If your mission for the coming week involves combining pop culture zeitgeist with pretty power pop, send everyone you know the following text message: "I want 2 [see the] divorce [with] u." This might have spelled the end for Britney and FedEx, but this could also be the beginning of a musical love affair.

The most delightful thing about Seattle foursome the Divorce is their utter lack of gimmickry. "I'd say we're just a straight-ahead rock 'n' roll band," says lead singer Shane Berry, who chatted with me while pacing around a parking lot in Kansas City. "We all have a lot of influences, but in the end, we're pretty much a melody-based pop band. We've had people totally miss the mark about us in the past; a poster for a show we just did said we sound like Sonic Youth, which couldn't be further from the truth. I've also had people tell me I sing like Glenn Danzig -- which I can't see, but I guess is pretty cool."

The Divorce has slowly and steadily built up a fan base since the band got together in 2001. They've gained notoriety by touring and working on radio airplay; they refuse to play the blog-buzz and Myspace game. "There is definitely a weird 15-minutes-of-fame culture these days, and it makes me kind of uncomfortable," says Berry. "A band can become huge without ever having played a gig. You can just write some songs, produce them with Garage Band on your computer, post them online, and be massive in almost no time. It's become really hard to figure out who is good anymore."

Compared to most of the Internet babies, however, the Divorce is an elder statesman. The band released its first record, There Will Be Blood Tonight, in 2003 on a now-defunct offshoot of Tooth and Nail, and then followed up with 2005's The Gifted Program, on Made in Mexico Records. Their sound clearly matured between albums, mostly due to the addition of guitarist Garrett Lunceford. Berry says the band is almost finished with a new album. "I'm going to go in the studio and finish the vocals after the tour. The instrumentals are already recorded, so we should be pretty close to having the demos ready to go," he says.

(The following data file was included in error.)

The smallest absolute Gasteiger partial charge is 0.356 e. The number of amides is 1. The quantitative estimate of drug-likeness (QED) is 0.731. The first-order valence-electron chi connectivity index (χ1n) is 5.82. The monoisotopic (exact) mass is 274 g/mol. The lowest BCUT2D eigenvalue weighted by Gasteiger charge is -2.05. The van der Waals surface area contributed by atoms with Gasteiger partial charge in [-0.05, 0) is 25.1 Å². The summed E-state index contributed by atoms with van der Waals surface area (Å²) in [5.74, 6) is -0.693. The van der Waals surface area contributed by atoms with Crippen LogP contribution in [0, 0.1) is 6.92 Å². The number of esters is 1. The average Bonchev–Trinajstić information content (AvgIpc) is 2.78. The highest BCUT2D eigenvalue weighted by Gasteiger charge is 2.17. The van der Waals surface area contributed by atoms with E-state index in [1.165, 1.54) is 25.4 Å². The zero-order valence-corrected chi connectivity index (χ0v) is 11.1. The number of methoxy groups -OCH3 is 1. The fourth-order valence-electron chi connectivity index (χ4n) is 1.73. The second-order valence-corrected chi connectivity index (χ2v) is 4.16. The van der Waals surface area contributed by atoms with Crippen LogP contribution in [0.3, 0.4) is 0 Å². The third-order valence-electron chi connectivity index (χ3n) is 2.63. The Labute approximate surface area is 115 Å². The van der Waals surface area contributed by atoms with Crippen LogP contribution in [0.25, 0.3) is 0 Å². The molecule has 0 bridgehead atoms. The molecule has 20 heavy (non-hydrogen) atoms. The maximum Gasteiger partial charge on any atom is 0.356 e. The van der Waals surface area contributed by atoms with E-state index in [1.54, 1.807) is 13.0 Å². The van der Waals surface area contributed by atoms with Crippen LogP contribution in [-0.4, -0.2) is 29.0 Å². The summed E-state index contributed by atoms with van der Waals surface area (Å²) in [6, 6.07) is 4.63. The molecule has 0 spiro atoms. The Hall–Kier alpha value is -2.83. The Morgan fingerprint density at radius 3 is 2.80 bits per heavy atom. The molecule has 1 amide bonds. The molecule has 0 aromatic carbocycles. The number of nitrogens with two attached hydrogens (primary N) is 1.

When asked if the record is similar to The Gifted Program, Berry responds affirmatively: "If anything, I think it's a continuation of the last record. Our sound is pretty set now, and we feel really comfortable with what we're doing."

If Berry is accurate and the new record is indeed similar to their last record, the Divorce should be in pretty good shape when it comes to critics and fans. "The Gifted Program" was a sugar-sweet throwback to the days of AM radio pop and bands like Squeeze. Songs like "Doctors and Friends" are totally huge and wildly catchy, and their melodies manage to snake their way in to your skull and stay there for weeks. Elsewhere the record showcases Berry's radio-friendly voice, making songs like "Be Quiet" sound like the coolest Top 40 hit ever. The lyrics are usually funny and pretty damn literal; songs like "Cash Machine" and "Houses in Hurricanes," are about, well, getting cash out of an ATM and a house that is about to be blown off its foundation. The record drew comparisons to Archers of Loaf and Jets to Brazil, earned them praise in Spin, and made them instant fixtures on the Seattle scene.

"The music community in Seattle is pretty amazing," says Berry of his adopted hometown. "It is really supportive, and there are tons of other bands and venues that are willing to help you out. We don't have any one band that we play with all the time, and we get put on some pretty diverse bills, but overall it's a nice, small scene, and I'm so thankful for what we have." There's another side to that, though, he says. "It can be pretty provincial at times, and it's hard when bands that are huge in Seattle go and tour the rest of the country and realize that no one really knows them."

The Divorce are hoping to break that curse, although they admit it hasn't been easy. "This tour has been a pretty weird experience," says Berry. "We've played a lot of colleges and odd venues, and while it's been fun, touring so long after our last record came out hasn't been ideal." Still, he's hopeful that people will come out and give the hard-working band a chance to wow them. Berry is definitely the type of guy who is willing to pull out all the stops to get a crowd out. "Our bass player [Jimmy Curran] is from Spokane," he tells me at the end of our conversation. "Maybe that will get a few more people in the door."

The Divorce with Seaweed Jack and Crosstide at Mootsy's on Friday, Nov. 17, at 9 pm. Tickets: $5. Call 838-1570.

Piano Sunday with Athena Robinson @ Pend d'Oreille Winery

Sun., Jan. 31, 3-5 p.m.
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